K-9 officers who break training can inflict serious dog bites

Police departments across the country often proudly announce when they acquire a new canine officer. Though much time and money is spent training these animals, they can prove to be a liability, especially when they break training. There have been several incidents in the Minneapolis area involving innocent victims suffering serious wounds from dog bites inflicted by canine officers.

The majority of canine officers are a valuable resource for police departments in tracking down and preventing persons of interest from evading officials. Unfortunately, even the most thoroughly trained dog is capable of breaking its training. Handlers may also facilitate bad habits by not keeping their partners under control or correcting troublesome behavior. Some professionals in canine behavior claim that these dogs pose an inherent risk to public safety based on the nature of the dogs that are selected for use as law enforcement canines.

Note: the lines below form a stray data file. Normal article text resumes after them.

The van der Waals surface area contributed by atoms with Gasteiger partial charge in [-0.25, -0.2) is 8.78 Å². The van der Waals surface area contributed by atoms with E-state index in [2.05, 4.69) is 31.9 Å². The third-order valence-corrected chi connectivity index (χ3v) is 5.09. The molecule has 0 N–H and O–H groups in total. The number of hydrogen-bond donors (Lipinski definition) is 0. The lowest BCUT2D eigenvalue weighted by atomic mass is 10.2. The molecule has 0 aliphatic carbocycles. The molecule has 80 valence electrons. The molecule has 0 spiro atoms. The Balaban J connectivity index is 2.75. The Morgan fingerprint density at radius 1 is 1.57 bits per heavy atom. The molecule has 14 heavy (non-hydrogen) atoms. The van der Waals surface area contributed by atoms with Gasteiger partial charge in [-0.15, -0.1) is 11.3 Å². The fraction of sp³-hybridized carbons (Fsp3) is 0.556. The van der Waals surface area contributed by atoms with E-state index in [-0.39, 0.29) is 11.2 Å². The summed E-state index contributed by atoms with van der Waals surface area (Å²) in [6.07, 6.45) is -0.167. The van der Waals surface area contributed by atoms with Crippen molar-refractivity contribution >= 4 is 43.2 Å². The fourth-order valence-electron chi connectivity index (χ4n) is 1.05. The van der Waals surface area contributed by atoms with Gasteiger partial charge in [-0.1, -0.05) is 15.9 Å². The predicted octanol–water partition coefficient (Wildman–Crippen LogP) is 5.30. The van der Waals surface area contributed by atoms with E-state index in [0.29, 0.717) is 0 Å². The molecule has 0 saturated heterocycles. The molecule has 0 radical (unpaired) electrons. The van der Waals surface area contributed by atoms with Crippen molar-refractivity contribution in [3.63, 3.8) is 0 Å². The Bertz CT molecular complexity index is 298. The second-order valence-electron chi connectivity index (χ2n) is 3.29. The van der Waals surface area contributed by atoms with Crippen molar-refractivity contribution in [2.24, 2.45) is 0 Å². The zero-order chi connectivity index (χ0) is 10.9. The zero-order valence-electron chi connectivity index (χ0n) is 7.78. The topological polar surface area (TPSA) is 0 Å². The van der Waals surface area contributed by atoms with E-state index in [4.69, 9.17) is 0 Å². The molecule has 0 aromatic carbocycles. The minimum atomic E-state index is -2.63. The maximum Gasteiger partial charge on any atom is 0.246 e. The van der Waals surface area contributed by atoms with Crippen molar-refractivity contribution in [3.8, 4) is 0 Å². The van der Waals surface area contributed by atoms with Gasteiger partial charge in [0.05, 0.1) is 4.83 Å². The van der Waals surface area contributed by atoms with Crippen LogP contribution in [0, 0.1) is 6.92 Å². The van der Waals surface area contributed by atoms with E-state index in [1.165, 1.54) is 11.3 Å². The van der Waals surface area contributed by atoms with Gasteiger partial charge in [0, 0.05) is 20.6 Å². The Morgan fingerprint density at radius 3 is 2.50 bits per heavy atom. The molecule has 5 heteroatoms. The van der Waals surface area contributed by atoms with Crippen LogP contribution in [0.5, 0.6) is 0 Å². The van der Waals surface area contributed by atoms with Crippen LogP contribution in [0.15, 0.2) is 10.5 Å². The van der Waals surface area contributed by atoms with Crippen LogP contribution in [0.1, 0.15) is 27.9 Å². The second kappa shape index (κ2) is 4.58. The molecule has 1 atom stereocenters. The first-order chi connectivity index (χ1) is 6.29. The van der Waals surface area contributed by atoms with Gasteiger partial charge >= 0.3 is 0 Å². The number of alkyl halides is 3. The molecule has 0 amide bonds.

There are several cases nationwide involving reports of these animals inflicting excessive force when attempting to control those considered suspects. One man alleged that he had already surrendered to officers when a canine was permitted access to him and inflicted serious wounds to an arm and his torso. Another individual suffered serious scalp wounds when a canine was released to keep her under control.

These dogs are trained to bite and hold a person suspected of committing a crime, and they are also trained that their job is to bite a target they are sent to locate. They are not always capable of distinguishing the difference between an alleged suspect and an innocent bystander. While police dogs do provide a valuable service, under certain circumstances, they can pose a danger to the safety of the general public. Minneapolis residents or visitors who have suffered serious physical and psychological harm due to injuries inflicted by dog bites from any canine are entitled to seek recovery of their monetary losses through the civil justice system.

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